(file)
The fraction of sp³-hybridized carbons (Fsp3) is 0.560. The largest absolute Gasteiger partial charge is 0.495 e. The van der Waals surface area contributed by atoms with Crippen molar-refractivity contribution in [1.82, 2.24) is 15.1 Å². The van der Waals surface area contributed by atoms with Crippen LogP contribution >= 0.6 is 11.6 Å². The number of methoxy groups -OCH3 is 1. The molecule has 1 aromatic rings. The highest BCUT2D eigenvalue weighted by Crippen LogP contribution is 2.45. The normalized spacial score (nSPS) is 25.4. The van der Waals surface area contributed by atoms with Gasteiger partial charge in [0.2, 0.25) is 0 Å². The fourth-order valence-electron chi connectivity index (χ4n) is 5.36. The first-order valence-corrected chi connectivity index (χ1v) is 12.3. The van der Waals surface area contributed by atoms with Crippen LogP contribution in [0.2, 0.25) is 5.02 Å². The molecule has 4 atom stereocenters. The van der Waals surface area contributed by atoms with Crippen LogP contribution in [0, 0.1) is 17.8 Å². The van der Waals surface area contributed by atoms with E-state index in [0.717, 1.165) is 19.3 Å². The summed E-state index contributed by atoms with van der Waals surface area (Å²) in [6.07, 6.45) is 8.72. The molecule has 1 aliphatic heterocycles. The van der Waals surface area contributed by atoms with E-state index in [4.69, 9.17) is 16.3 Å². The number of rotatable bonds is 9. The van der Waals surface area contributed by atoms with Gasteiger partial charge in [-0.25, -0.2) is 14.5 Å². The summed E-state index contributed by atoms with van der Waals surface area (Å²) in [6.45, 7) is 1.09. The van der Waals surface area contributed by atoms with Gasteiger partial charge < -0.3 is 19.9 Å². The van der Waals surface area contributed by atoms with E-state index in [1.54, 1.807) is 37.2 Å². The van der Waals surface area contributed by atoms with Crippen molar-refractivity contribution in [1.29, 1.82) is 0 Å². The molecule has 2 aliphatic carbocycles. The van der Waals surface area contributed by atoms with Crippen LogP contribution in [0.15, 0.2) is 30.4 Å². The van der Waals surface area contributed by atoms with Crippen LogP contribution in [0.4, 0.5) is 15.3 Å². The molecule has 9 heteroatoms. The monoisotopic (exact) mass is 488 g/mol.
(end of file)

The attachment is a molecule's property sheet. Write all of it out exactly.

The fraction of sp³-hybridized carbons (Fsp3) is 0.560. The largest absolute Gasteiger partial charge is 0.495 e. The van der Waals surface area contributed by atoms with Crippen molar-refractivity contribution in [1.82, 2.24) is 15.1 Å². The van der Waals surface area contributed by atoms with Crippen LogP contribution >= 0.6 is 11.6 Å². The number of methoxy groups -OCH3 is 1. The molecule has 1 aromatic rings. The highest BCUT2D eigenvalue weighted by Crippen LogP contribution is 2.45. The normalized spacial score (nSPS) is 25.4. The van der Waals surface area contributed by atoms with Gasteiger partial charge in [0.2, 0.25) is 0 Å². The fourth-order valence-electron chi connectivity index (χ4n) is 5.36. The first-order valence-corrected chi connectivity index (χ1v) is 12.3. The van der Waals surface area contributed by atoms with Crippen LogP contribution in [0.2, 0.25) is 5.02 Å². The molecule has 4 atom stereocenters. The van der Waals surface area contributed by atoms with Crippen LogP contribution in [0, 0.1) is 17.8 Å². The van der Waals surface area contributed by atoms with E-state index in [0.717, 1.165) is 19.3 Å². The summed E-state index contributed by atoms with van der Waals surface area (Å²) in [6.07, 6.45) is 8.72. The molecule has 1 aliphatic heterocycles. The van der Waals surface area contributed by atoms with E-state index in [4.69, 9.17) is 16.3 Å². The number of rotatable bonds is 9. The van der Waals surface area contributed by atoms with Gasteiger partial charge in [-0.25, -0.2) is 14.5 Å². The summed E-state index contributed by atoms with van der Waals surface area (Å²) in [6.45, 7) is 1.09. The van der Waals surface area contributed by atoms with Gasteiger partial charge < -0.3 is 19.9 Å². The van der Waals surface area contributed by atoms with E-state index in [1.54, 1.807) is 37.2 Å². The van der Waals surface area contributed by atoms with Crippen molar-refractivity contribution in [1.29, 1.82) is 0 Å². The molecule has 2 aliphatic carbocycles. The van der Waals surface area contributed by atoms with Crippen LogP contribution in [0.15, 0.2) is 30.4 Å². The van der Waals surface area contributed by atoms with Crippen LogP contribution in [0.4, 0.5) is 15.3 Å². The molecule has 9 heteroatoms. The monoisotopic (exact) mass is 488 g/mol.